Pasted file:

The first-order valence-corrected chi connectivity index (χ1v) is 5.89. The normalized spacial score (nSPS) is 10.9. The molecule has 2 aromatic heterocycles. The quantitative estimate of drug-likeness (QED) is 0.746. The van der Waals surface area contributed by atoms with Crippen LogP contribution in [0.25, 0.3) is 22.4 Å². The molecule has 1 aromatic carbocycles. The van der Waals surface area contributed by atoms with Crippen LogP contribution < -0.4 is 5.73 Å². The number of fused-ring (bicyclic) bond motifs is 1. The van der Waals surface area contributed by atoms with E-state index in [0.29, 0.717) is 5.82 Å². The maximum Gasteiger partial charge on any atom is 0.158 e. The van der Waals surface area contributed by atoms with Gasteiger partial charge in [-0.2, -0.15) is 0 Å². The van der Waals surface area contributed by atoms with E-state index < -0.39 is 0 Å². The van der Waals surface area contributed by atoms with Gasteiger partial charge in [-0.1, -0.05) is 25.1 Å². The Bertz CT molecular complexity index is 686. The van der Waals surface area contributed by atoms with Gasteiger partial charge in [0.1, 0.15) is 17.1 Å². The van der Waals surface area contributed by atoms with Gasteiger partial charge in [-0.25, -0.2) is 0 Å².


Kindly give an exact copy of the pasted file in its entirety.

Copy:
The first-order valence-corrected chi connectivity index (χ1v) is 5.89. The normalized spacial score (nSPS) is 10.9. The molecule has 2 aromatic heterocycles. The quantitative estimate of drug-likeness (QED) is 0.746. The van der Waals surface area contributed by atoms with Crippen LogP contribution in [0.25, 0.3) is 22.4 Å². The molecule has 1 aromatic carbocycles. The van der Waals surface area contributed by atoms with Crippen LogP contribution < -0.4 is 5.73 Å². The number of fused-ring (bicyclic) bond motifs is 1. The van der Waals surface area contributed by atoms with E-state index in [0.29, 0.717) is 5.82 Å². The maximum Gasteiger partial charge on any atom is 0.158 e. The van der Waals surface area contributed by atoms with Gasteiger partial charge in [-0.2, -0.15) is 0 Å². The van der Waals surface area contributed by atoms with E-state index < -0.39 is 0 Å². The van der Waals surface area contributed by atoms with Gasteiger partial charge in [-0.1, -0.05) is 25.1 Å². The Bertz CT molecular complexity index is 686. The van der Waals surface area contributed by atoms with Gasteiger partial charge in [0.1, 0.15) is 17.1 Å². The van der Waals surface area contributed by atoms with Gasteiger partial charge in [-0.25, -0.2) is 0 Å².